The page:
The beginnings were inauspicious. A middle-aged man, accompanied by a paltry group of followers, sought refuge from the hounds of their oppressors in a remote mountain fastness. For decades, their people had been persecuted by one of the most powerful empires the world had ever seen—the Seljuk Turks.
The wretched group found themselves before the imposing fortress of Alamut, high up in the Alborz Mountains. This mountain chain towers over the Iranian plateau, a sanctuary from the palaces and cities teeming with intrigue far below. From here, the refugees would soon make a name for themselves as the hashishin, or hashish-eaters, which would come down to us as “assassin.” These original Assassins would strike fear in the hearts of rulers all across Asia.
The man who led this woeful lot was named Hassan-i-Sabbah. He was born into a Persian Shi’ite family, and converted to the Ismaili sect in his youth. Like all Shi’ites, the Ismaili believed that the rightful spiritual leaders of Islam, known as imams, descended from the prophet’s cousin and son-in-law Ali.
Different Shia sects disagreed over the chain of succession further down the line, with Ismailis particularly revering the seventh imam, Ismail ibn Jafar. This put them at odds with the majority of Shi’ites, making them a minority within a minority.
All Shi’ites were at odds with the Sunni majority, however, which believed that spiritual authority had properly passed through a series of caliphs, ruling first from Damascus and later from Baghdad. Caliphs were supposed to hold both spiritual as well as temporal authority, although they had lost their secular power to the Turks who were then ruling Sunni lands.
These Seljuks, erupting out of their Central Asian heartland, had conquered all of Persia, Iraq, Syria, and much of Byzantine Anatolia. They paid lip-service to the caliph, and legitimized their religious credentials by leading occasional persecutions of the Shi’ites.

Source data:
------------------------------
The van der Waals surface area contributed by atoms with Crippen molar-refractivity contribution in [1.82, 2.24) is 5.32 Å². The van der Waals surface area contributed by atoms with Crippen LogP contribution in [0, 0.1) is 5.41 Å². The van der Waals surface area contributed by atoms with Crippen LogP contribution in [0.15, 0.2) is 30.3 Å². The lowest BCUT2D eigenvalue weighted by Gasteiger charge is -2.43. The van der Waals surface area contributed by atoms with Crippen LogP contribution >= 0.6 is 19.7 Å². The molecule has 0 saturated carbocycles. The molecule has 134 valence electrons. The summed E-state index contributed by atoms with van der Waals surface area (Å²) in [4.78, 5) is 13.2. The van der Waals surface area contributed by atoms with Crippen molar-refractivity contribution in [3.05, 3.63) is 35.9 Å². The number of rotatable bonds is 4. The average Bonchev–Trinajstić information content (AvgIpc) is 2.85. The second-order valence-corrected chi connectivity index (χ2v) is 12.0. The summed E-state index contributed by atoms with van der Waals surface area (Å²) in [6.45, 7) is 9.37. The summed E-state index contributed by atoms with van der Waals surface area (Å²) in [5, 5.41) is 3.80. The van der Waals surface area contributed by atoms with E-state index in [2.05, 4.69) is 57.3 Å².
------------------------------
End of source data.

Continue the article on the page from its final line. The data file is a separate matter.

At the time, Ismailism was the official doctrine of the Fatimids ruling Egypt, chief rivals to the Seljuk Turks. Cairo was a major center of Ismaili scholarship, and Hassan’s mentor encouraged him to go study there. Hassan had already made a name for himself in Persia, gaining a high position in the Ismaili missionary organization—he was full of promise.
After extensive travels to various Ismaili communities throughout the Seljuk domain, where he met with scholars, religious figures, and community leaders, Hassan finally arrived in Egypt. He spent three years studying there, before fate turned against him. Another split was developing within Islam around this time, and Hassan found himself aligned with the emerging Nizari branch of Ismailism. This put him at odds with certain powerful figures in Egypt, and he was forced to flee.
Returning home to Persia, Hassan was appointed chief missionary to the northern region of Persia that stretched from the Alborz Mountains to the Caspian Sea. He was highly effective, building up a fervent, devoted following among the locals. It would serve him well for what was coming next.
The Eagle’s Nest
When Hassan arrived at Alamut in 1090, he was bearing a disguise and false name. His missionary activity had angered the Seljuk grand vizier, Nizam al-Mulk, who had recently issued an arrest order for him. Luckily, the unsuspecting lord of Alamut took him. And then, just as abruptly, the master of the castle was turned out by his own men.
What had happened? It was a masterstroke of Assassin trickery, that would characterize their operations for centuries to come.